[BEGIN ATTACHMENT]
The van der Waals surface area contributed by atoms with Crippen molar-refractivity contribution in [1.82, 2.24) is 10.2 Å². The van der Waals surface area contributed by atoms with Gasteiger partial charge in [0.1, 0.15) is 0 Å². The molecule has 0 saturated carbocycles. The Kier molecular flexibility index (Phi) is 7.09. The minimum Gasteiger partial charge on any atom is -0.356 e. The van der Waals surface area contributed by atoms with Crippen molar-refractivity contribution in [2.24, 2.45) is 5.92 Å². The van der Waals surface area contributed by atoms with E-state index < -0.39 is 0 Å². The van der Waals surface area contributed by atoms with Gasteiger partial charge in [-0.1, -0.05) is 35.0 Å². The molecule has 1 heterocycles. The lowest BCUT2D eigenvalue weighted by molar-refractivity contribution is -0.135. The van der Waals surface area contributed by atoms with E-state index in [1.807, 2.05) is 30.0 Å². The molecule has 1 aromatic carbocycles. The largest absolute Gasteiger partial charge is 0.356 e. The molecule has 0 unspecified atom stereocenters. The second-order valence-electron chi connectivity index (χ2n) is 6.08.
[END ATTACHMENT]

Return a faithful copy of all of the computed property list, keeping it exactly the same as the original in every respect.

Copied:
The van der Waals surface area contributed by atoms with Crippen molar-refractivity contribution in [1.82, 2.24) is 10.2 Å². The van der Waals surface area contributed by atoms with Gasteiger partial charge in [0.1, 0.15) is 0 Å². The molecule has 0 saturated carbocycles. The Kier molecular flexibility index (Phi) is 7.09. The minimum Gasteiger partial charge on any atom is -0.356 e. The van der Waals surface area contributed by atoms with Crippen molar-refractivity contribution in [2.24, 2.45) is 5.92 Å². The van der Waals surface area contributed by atoms with E-state index < -0.39 is 0 Å². The van der Waals surface area contributed by atoms with Gasteiger partial charge in [-0.1, -0.05) is 35.0 Å². The molecule has 1 heterocycles. The lowest BCUT2D eigenvalue weighted by molar-refractivity contribution is -0.135. The van der Waals surface area contributed by atoms with E-state index in [1.807, 2.05) is 30.0 Å². The molecule has 1 aromatic carbocycles. The largest absolute Gasteiger partial charge is 0.356 e. The molecule has 0 unspecified atom stereocenters. The second-order valence-electron chi connectivity index (χ2n) is 6.08.